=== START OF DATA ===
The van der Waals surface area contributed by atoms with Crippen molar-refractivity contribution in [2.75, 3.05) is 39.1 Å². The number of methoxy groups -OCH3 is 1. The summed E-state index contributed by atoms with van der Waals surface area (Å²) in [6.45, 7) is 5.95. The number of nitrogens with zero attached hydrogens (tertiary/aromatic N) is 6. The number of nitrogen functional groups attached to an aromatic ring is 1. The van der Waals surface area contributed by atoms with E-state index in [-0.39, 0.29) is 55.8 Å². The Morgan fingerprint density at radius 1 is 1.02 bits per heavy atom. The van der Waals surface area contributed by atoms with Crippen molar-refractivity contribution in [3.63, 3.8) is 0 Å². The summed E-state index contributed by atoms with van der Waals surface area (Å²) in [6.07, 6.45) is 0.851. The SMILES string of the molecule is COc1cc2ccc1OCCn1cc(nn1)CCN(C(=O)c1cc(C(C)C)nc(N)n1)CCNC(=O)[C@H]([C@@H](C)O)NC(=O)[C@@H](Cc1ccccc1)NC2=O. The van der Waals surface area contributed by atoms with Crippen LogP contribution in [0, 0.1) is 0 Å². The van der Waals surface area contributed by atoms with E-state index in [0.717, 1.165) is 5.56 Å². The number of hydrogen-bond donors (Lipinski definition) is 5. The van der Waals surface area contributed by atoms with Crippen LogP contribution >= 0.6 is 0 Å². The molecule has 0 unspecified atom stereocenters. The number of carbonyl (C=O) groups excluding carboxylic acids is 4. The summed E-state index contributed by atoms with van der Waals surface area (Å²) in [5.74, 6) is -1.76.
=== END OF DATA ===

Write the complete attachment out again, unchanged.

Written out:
The van der Waals surface area contributed by atoms with Crippen molar-refractivity contribution in [2.75, 3.05) is 39.1 Å². The number of methoxy groups -OCH3 is 1. The summed E-state index contributed by atoms with van der Waals surface area (Å²) in [6.45, 7) is 5.95. The number of nitrogens with zero attached hydrogens (tertiary/aromatic N) is 6. The number of nitrogen functional groups attached to an aromatic ring is 1. The van der Waals surface area contributed by atoms with E-state index in [-0.39, 0.29) is 55.8 Å². The Morgan fingerprint density at radius 1 is 1.02 bits per heavy atom. The van der Waals surface area contributed by atoms with Crippen molar-refractivity contribution in [3.63, 3.8) is 0 Å². The summed E-state index contributed by atoms with van der Waals surface area (Å²) in [6.07, 6.45) is 0.851. The SMILES string of the molecule is COc1cc2ccc1OCCn1cc(nn1)CCN(C(=O)c1cc(C(C)C)nc(N)n1)CCNC(=O)[C@H]([C@@H](C)O)NC(=O)[C@@H](Cc1ccccc1)NC2=O. The van der Waals surface area contributed by atoms with Crippen LogP contribution in [0, 0.1) is 0 Å². The van der Waals surface area contributed by atoms with E-state index in [0.717, 1.165) is 5.56 Å². The number of hydrogen-bond donors (Lipinski definition) is 5. The van der Waals surface area contributed by atoms with Crippen LogP contribution >= 0.6 is 0 Å². The molecule has 0 unspecified atom stereocenters. The number of carbonyl (C=O) groups excluding carboxylic acids is 4. The summed E-state index contributed by atoms with van der Waals surface area (Å²) in [5.74, 6) is -1.76.